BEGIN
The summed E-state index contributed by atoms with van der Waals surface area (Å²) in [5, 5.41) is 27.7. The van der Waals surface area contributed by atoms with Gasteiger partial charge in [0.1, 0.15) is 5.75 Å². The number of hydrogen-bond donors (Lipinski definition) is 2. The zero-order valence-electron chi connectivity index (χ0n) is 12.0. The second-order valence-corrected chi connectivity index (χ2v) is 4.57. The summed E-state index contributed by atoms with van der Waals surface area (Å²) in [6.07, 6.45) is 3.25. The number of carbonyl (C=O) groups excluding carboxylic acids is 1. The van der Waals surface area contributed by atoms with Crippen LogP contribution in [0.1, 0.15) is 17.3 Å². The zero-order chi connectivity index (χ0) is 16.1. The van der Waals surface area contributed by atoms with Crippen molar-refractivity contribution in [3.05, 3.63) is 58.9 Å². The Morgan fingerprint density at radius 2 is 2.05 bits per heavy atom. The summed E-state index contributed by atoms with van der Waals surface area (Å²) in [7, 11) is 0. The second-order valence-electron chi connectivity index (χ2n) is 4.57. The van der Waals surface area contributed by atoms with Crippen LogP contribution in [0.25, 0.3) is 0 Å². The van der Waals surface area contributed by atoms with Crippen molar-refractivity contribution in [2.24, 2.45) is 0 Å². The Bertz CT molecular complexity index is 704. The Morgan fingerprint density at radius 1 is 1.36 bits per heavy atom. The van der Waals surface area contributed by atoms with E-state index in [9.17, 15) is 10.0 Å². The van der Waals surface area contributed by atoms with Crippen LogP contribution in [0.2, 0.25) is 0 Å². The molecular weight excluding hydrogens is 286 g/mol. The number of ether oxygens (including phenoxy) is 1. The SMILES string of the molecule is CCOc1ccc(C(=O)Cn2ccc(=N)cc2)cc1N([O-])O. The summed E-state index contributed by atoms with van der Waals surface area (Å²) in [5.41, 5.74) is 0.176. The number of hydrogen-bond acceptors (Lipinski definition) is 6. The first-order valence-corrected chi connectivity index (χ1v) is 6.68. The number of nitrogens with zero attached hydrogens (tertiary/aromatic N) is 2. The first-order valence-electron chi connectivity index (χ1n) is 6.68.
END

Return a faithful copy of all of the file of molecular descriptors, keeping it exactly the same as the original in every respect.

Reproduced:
The summed E-state index contributed by atoms with van der Waals surface area (Å²) in [5, 5.41) is 27.7. The van der Waals surface area contributed by atoms with Gasteiger partial charge in [0.1, 0.15) is 5.75 Å². The number of hydrogen-bond donors (Lipinski definition) is 2. The zero-order valence-electron chi connectivity index (χ0n) is 12.0. The second-order valence-corrected chi connectivity index (χ2v) is 4.57. The summed E-state index contributed by atoms with van der Waals surface area (Å²) in [6.07, 6.45) is 3.25. The number of carbonyl (C=O) groups excluding carboxylic acids is 1. The van der Waals surface area contributed by atoms with Crippen LogP contribution in [0.1, 0.15) is 17.3 Å². The zero-order chi connectivity index (χ0) is 16.1. The van der Waals surface area contributed by atoms with Crippen molar-refractivity contribution in [3.05, 3.63) is 58.9 Å². The Morgan fingerprint density at radius 2 is 2.05 bits per heavy atom. The summed E-state index contributed by atoms with van der Waals surface area (Å²) in [7, 11) is 0. The second-order valence-electron chi connectivity index (χ2n) is 4.57. The van der Waals surface area contributed by atoms with Crippen LogP contribution in [0.25, 0.3) is 0 Å². The van der Waals surface area contributed by atoms with Crippen molar-refractivity contribution in [2.24, 2.45) is 0 Å². The Bertz CT molecular complexity index is 704. The Morgan fingerprint density at radius 1 is 1.36 bits per heavy atom. The van der Waals surface area contributed by atoms with E-state index in [9.17, 15) is 10.0 Å². The van der Waals surface area contributed by atoms with Crippen LogP contribution in [0.2, 0.25) is 0 Å². The molecular weight excluding hydrogens is 286 g/mol. The number of ether oxygens (including phenoxy) is 1. The SMILES string of the molecule is CCOc1ccc(C(=O)Cn2ccc(=N)cc2)cc1N([O-])O. The summed E-state index contributed by atoms with van der Waals surface area (Å²) in [5.41, 5.74) is 0.176. The number of hydrogen-bond acceptors (Lipinski definition) is 6. The first-order valence-corrected chi connectivity index (χ1v) is 6.68. The number of nitrogens with zero attached hydrogens (tertiary/aromatic N) is 2. The first-order valence-electron chi connectivity index (χ1n) is 6.68.